Since announcing her campaign in April, Hillary Clinton has spoken to only a few local media outlets in states with early primaries, but has done no interviews with national press to the consternation of many reporters. On Tuesday, Clinton will be interviewed by CNN's Brianna Keilar in her first nationally-televised chat since becoming an official candidate for the presidency, CNN reported. The interview will be held during a Clinton campaign stop in Iowa City.
Her lack of appearances in the press has prompted The New York Times and other media outlets to post questions they would've asked Clinton if they'd had the chance and to speculate about why she has not been more available. The Washington Post even created a "Clinton clock" counting the minutes since she answered questions from the press. It's true that as the Democratic Party's presumed front-runner and one of its most recognizable figures, Clinton doesn't really need to acquiesce to every interview request in order to raise awareness of her candidacy. But her opponents, most notably GOP candidate and former HP CEO Carly Fiorina, have suggested Clinton's silence means she's afraid to answer questions. And, as the Times reported Monday, the Clinton camp has another problem it is now worrying about: the rising popularity of rival Democratic candidate Sen. Bernie Sanders of Vermont, who has drawn larger-than-expected crowds at many recent campaign stops.
So what should we expect Keilar to ask Clinton? She almost certainly has to address the Sanders campaign, particularly since a recent Quinnipiac University poll showed Clinton's lead among Iowa voters shrunk considerably in the past several weeks. Clinton still enjoys the support of 52 percent of likely Iowa caucus voters, but Sanders has gained to now poll at 33 percent. In May, the same poll found Clinton leading among 60 percent of voters, compared to Sanders' 15 percent. So how worried is Clinton about the self-described socialist senator from Vermont?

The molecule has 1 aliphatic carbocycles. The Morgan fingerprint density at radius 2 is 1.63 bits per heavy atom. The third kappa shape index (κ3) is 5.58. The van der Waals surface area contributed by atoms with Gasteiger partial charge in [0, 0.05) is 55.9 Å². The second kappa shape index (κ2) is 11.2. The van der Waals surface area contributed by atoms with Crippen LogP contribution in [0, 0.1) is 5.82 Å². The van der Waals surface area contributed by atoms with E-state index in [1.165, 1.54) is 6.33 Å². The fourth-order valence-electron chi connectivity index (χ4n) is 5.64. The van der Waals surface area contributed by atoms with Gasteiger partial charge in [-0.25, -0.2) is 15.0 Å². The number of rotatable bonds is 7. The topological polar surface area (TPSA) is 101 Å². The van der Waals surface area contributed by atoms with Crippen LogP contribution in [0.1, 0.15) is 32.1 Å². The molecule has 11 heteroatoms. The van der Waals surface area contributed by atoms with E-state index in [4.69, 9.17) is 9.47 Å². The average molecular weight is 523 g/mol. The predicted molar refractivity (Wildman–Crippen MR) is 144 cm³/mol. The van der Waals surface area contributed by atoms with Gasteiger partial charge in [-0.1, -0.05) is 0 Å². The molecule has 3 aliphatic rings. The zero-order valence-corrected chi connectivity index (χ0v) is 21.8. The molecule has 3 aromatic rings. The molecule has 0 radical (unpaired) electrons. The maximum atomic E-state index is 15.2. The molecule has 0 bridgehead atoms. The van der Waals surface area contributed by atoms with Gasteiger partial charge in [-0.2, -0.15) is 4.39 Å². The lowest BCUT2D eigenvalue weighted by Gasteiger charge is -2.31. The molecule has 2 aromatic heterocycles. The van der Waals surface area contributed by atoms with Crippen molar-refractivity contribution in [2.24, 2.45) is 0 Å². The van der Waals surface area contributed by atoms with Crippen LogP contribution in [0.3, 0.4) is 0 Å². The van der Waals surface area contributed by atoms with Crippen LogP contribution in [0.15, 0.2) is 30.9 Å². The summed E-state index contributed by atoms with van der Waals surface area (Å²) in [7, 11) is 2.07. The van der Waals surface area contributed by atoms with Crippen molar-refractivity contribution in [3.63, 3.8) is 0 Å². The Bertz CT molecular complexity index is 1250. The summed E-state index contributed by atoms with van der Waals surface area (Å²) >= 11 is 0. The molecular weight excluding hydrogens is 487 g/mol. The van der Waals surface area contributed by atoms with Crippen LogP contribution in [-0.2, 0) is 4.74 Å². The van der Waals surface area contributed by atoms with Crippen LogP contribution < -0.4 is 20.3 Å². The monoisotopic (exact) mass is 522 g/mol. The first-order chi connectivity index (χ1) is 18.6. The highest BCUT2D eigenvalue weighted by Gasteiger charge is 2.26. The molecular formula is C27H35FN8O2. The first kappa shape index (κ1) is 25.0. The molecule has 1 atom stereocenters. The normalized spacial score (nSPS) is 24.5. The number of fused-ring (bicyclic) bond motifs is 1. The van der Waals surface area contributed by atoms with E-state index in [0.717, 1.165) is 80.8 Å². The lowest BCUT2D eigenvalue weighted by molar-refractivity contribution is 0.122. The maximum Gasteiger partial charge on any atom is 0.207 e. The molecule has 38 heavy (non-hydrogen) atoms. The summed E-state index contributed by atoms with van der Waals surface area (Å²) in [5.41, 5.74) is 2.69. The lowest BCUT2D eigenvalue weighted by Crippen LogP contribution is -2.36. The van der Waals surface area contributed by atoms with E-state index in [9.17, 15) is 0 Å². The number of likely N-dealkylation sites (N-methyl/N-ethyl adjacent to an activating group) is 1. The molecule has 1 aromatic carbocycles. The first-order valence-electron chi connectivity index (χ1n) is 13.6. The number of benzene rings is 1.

It also seems likely that at least one topic of conversation should be the trove of emails being released in monthly batches from Clinton's time as secretary of state. Clinton housed the emails on her personal server, which raised questions about security and transparency. While she has stated publicly that she wants the emails to be released, does Clinton think the emails are distracting from the campaign's more current issues?
One of the Times' "we would have asked" questions focuses on the issue of immigration. In May, Clinton announced a plan to change the immigration system and expand the Dream Act beyond what even President Obama has proposed. With immigration being such a hot-button issue on both sides of the campaign, it seems like another topic Keilar has to touch on. How would Clinton go about making her proposed immigration changes?
Whatever topics the interview covers, it's a step in the right direction for the Clinton campaign, which can only benefit from appearing transparent and open. After all, Clinton can't keep the press in a rope line forever if she hopes to reach undecided voters and win the presidency.
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